Last night I met Paul Molitor at a fundraiser.
Molitor was a favorite of mine growing up. He was a member of the 1982 Milwaukee Brewers team that lost the World Series in seven games to the St. Louis Cardinals – which was the very first World Series I remember watching, so it holds a special place in my heart.
Plus Molitor is also local guy, growing up just down the road in St. Paul. And he is a big supporter of the camp program I work for – donating his entire signing bonus in 1995 – over $100,000 – to help us buy our first permanent camp.
He also built the camp a ball field:
One of Molitor’s most famous accomplishments as a player was a 39 game hitting streak in 1987. For the baseball ignorant among you, that means he got a hit in 39 straight games – the fifth longest in the modern era.
The longest ever was Joe DiMaggio’s absolutely incredible 56 game streak in 1941. It is just one of those records that will never be broken.
Cricket has a couple of those – records that will never be broken – Sachin’s 100 centuries springs to mind, of course – but what the game does not have…is streaks. At least not at the individual level.
When Googling “cricket streaks” – Google thinks I want “cricket streaker” instead. Or wants me to read about Zimbabwean cricketer Heath Streak.
And so I did some thinking, and a bit of searching, and decided that the closet thing to a hitting streak in cricket – that I could come up with anyway, I would love to hear your thoughts – is consecutive Test innings without a duck.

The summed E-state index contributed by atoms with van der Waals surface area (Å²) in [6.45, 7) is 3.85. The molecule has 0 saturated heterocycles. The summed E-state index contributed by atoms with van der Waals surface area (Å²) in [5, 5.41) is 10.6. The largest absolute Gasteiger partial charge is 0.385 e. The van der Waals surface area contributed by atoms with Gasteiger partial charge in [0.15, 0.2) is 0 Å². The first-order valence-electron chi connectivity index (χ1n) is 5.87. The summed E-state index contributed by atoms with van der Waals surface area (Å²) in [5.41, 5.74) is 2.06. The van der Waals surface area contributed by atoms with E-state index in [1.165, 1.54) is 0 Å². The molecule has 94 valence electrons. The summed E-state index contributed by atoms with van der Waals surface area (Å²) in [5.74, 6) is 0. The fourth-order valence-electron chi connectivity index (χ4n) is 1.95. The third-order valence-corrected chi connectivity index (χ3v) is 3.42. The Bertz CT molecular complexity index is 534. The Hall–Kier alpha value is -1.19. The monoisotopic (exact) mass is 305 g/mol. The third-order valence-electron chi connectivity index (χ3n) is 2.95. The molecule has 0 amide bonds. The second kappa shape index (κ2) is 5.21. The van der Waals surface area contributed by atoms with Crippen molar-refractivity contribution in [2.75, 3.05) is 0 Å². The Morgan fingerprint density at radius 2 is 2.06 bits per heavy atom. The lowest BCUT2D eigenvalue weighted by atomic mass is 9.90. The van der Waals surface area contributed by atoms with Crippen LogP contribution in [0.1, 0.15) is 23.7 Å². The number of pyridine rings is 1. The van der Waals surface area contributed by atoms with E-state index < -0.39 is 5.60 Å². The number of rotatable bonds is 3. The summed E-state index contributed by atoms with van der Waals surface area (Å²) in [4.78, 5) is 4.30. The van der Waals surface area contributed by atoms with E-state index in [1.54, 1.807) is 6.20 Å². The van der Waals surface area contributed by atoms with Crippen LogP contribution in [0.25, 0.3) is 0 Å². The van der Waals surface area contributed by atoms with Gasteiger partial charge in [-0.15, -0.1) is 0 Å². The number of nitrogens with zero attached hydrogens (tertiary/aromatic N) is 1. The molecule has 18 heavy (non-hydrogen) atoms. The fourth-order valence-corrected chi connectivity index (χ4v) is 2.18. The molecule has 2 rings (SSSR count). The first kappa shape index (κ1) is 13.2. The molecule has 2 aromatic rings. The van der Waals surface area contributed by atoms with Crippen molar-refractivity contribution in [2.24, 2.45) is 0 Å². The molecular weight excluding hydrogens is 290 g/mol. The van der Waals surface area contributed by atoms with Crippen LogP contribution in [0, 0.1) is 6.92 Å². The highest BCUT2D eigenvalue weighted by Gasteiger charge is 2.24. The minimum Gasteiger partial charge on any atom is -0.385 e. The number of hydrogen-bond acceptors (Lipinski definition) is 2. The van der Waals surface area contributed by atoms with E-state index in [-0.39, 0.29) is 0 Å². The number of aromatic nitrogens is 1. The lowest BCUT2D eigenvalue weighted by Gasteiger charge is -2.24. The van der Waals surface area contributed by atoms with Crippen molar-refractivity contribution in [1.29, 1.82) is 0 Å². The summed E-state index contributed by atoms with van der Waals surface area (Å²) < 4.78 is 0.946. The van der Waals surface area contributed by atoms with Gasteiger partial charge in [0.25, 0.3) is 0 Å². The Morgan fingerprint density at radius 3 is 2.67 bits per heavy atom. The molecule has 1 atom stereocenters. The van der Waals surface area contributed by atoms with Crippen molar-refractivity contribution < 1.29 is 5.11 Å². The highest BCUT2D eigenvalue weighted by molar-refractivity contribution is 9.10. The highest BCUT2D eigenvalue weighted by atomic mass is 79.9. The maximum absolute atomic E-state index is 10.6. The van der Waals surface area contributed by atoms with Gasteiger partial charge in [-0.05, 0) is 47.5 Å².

The longest streak ever? 119 innings for David Gower from August of 1982 to December of 1990 – nearly decade without getting out for naught, that’s really amazing.
What’s even more interesting is who has the third longest streak: Sachin Tendulkar.
And the who is not the interesting part, the when is.
Sachin’s streak lasted from July of 2008 to November of…2013.
That’s right. Sachin’s streak of 91 straight innings without getting out for a duck did not end because he get out for a duck, it ended because he retired from Test cricket.
Truly amazing when you think about it. During the last five years of his Test career – as his skills at the crease supposedly were in decline* – he did not get out for naught.
Not once. In 91 straight innings.
Even after his retirement, he still doesn’t cease to amaze.
Anyway, here’s Paul Molitor and me:
Hey look, it’s me and Paul Molitor at Holiday in the Heartland. pic.twitter.com/E34qtSvmCx
— Matt Becker (@matthewtbecker) December 12, 2013
*EDIT: His prowess with the bat did not start to – relatively and subjectively – go downhill until after the 2011 World Cup. I did not mean to imply otherwise. See comments*